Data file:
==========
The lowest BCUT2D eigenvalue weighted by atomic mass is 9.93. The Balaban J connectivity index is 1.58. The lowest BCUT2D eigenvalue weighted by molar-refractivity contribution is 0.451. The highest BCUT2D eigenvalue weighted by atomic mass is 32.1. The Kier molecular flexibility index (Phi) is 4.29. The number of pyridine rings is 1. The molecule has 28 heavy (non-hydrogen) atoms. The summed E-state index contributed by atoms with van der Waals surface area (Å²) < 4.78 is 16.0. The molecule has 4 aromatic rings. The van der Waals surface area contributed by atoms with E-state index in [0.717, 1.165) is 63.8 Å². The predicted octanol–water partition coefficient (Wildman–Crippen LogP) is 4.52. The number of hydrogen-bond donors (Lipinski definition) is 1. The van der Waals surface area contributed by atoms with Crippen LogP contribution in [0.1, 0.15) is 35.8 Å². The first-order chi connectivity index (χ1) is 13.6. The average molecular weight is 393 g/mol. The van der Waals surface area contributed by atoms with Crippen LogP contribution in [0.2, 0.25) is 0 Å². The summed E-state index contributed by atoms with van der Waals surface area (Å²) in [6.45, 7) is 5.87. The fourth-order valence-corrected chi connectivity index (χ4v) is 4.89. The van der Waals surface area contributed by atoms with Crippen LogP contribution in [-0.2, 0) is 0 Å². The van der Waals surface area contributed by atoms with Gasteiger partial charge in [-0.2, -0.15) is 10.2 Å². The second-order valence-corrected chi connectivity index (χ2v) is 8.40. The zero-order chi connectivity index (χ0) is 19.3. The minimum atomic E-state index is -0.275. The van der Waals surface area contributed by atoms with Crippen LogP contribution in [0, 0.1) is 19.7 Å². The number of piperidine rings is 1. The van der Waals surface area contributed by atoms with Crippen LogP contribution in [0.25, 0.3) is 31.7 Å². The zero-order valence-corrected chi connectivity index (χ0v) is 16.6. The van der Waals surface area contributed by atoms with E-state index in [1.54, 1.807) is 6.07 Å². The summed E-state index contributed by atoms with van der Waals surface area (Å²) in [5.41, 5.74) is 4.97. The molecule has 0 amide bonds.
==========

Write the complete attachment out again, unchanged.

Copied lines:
The lowest BCUT2D eigenvalue weighted by atomic mass is 9.93. The Balaban J connectivity index is 1.58. The lowest BCUT2D eigenvalue weighted by molar-refractivity contribution is 0.451. The highest BCUT2D eigenvalue weighted by atomic mass is 32.1. The Kier molecular flexibility index (Phi) is 4.29. The number of pyridine rings is 1. The molecule has 28 heavy (non-hydrogen) atoms. The summed E-state index contributed by atoms with van der Waals surface area (Å²) < 4.78 is 16.0. The molecule has 4 aromatic rings. The van der Waals surface area contributed by atoms with E-state index in [0.717, 1.165) is 63.8 Å². The predicted octanol–water partition coefficient (Wildman–Crippen LogP) is 4.52. The number of hydrogen-bond donors (Lipinski definition) is 1. The van der Waals surface area contributed by atoms with Crippen LogP contribution in [0.1, 0.15) is 35.8 Å². The first-order chi connectivity index (χ1) is 13.6. The average molecular weight is 393 g/mol. The van der Waals surface area contributed by atoms with Crippen LogP contribution in [0.2, 0.25) is 0 Å². The summed E-state index contributed by atoms with van der Waals surface area (Å²) in [6.45, 7) is 5.87. The fourth-order valence-corrected chi connectivity index (χ4v) is 4.89. The van der Waals surface area contributed by atoms with Crippen LogP contribution in [-0.2, 0) is 0 Å². The van der Waals surface area contributed by atoms with Gasteiger partial charge in [-0.2, -0.15) is 10.2 Å². The second-order valence-corrected chi connectivity index (χ2v) is 8.40. The zero-order chi connectivity index (χ0) is 19.3. The minimum atomic E-state index is -0.275. The van der Waals surface area contributed by atoms with Crippen LogP contribution in [0, 0.1) is 19.7 Å². The number of piperidine rings is 1. The van der Waals surface area contributed by atoms with Crippen LogP contribution in [0.25, 0.3) is 31.7 Å². The zero-order valence-corrected chi connectivity index (χ0v) is 16.6. The van der Waals surface area contributed by atoms with E-state index in [1.54, 1.807) is 6.07 Å². The summed E-state index contributed by atoms with van der Waals surface area (Å²) in [5.41, 5.74) is 4.97. The molecule has 0 amide bonds.